Except for the cold, the forecast out of Sterling this morning could not be better for those of us hoping to catch a glimpse of Comet Lulin as it makes its closest approach to Earth - a "mere" 38 million miles. Lulin should be visible high in the southern sky around 1 a.m., but you may be able to spot it earlier - say, after 11 p.m., if you look a little lower in the southeast.
Observers in recent days have said Lulin has brightened to a magnitude of 5.35. That's just a shade brighter than 6, which is considered to be the limit of naked-eye visibility. By contrast, Venus, high in the western sky after sunset, is a brilliant minus-4 at the moment. (The lower the number, the brighter the object.)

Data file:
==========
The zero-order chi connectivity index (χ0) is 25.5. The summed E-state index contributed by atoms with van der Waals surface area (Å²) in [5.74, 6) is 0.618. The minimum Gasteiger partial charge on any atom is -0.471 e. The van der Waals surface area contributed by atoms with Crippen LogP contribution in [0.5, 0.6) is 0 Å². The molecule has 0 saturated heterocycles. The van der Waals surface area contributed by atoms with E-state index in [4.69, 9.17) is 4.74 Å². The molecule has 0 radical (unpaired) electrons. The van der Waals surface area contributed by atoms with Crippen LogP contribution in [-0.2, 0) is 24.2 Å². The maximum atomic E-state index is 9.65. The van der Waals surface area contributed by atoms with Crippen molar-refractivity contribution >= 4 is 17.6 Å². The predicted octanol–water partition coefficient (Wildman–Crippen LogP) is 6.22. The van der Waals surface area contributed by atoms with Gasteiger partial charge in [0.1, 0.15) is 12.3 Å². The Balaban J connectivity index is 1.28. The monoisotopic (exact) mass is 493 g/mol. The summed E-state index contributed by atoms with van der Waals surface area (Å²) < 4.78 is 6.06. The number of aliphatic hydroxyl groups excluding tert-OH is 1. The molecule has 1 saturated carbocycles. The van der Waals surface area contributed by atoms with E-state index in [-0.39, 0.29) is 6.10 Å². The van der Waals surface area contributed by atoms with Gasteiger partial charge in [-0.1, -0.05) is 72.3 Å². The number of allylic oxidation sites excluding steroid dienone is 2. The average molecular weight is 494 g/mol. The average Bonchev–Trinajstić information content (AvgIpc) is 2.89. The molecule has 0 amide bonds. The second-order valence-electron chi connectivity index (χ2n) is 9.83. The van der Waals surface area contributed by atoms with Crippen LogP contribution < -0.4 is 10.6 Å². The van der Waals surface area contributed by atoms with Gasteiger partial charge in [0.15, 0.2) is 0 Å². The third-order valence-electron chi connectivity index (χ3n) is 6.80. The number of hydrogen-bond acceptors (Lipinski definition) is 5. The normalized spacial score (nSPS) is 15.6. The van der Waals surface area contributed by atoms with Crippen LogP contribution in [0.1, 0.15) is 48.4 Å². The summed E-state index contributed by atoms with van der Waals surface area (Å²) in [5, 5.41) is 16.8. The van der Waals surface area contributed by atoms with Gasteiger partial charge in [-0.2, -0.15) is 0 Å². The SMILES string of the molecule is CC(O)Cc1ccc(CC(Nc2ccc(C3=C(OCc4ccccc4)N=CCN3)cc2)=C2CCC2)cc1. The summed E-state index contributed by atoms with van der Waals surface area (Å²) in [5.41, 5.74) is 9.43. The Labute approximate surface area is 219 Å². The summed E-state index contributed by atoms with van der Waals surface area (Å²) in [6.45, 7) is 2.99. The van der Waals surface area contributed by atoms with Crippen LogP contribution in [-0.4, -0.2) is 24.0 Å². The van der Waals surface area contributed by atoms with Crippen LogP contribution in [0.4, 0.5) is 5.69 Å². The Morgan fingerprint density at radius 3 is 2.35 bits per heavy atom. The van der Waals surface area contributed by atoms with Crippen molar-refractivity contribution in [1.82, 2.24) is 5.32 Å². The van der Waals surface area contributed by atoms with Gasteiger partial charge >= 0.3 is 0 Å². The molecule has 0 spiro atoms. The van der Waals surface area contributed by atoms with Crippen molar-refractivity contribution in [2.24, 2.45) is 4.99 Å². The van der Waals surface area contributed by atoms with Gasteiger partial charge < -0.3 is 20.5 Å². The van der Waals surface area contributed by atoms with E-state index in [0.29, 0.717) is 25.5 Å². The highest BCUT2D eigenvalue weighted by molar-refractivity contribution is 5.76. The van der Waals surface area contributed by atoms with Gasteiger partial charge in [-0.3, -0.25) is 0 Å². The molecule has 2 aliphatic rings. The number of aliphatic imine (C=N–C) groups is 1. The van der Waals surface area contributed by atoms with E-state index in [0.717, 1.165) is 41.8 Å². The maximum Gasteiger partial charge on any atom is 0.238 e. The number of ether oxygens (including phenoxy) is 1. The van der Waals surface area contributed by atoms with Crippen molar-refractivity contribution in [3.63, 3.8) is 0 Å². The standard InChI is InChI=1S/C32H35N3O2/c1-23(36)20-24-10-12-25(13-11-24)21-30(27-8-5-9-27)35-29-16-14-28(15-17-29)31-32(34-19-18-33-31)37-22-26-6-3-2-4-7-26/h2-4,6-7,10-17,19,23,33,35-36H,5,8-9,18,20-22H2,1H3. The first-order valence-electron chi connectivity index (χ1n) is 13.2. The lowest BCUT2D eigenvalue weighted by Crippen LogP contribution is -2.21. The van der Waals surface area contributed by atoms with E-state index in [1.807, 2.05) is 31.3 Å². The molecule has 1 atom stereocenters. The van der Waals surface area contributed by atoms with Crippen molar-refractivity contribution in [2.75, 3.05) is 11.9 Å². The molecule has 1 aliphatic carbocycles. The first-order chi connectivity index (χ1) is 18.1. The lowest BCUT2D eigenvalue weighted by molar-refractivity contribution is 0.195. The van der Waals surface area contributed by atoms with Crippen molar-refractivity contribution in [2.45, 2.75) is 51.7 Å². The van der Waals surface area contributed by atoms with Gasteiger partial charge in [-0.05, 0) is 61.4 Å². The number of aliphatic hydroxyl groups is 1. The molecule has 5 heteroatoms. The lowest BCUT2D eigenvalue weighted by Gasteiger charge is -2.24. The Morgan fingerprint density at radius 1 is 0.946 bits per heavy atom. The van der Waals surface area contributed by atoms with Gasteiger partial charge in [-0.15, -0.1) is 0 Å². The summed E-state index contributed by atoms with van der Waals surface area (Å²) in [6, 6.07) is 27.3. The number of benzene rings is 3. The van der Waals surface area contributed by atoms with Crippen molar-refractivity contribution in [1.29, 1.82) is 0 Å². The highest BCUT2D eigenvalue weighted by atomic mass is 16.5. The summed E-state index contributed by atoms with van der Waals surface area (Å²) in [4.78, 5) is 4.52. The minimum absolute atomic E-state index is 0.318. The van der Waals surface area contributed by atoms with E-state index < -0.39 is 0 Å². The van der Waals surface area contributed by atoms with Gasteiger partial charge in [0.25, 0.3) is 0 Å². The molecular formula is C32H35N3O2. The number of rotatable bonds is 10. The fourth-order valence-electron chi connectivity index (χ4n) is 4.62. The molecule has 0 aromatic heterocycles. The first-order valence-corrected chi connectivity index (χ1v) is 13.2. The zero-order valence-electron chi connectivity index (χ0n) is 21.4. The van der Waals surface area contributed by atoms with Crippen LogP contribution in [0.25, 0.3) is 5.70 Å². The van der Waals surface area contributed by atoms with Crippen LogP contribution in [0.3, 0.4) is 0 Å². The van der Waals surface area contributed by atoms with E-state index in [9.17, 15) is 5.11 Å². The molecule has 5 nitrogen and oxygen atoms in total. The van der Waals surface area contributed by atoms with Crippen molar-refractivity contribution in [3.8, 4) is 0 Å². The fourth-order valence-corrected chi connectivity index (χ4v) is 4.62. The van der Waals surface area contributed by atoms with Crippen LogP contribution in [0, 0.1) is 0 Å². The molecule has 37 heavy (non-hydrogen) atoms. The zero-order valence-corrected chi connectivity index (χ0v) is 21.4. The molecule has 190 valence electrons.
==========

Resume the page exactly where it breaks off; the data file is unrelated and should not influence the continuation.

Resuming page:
I would not count on being able to see the comet as a naked-eye object from urban or suburban locations tonight without binoculars, at least. A small telescope is even better. But if you can flee the urban corridor, you should be able to pick out the comet as a fuzzy blob or light alongside the planet Saturn. With binoculars or a telescope, you should be able to capture both comet and Saturn within the same field of view. A rare treat!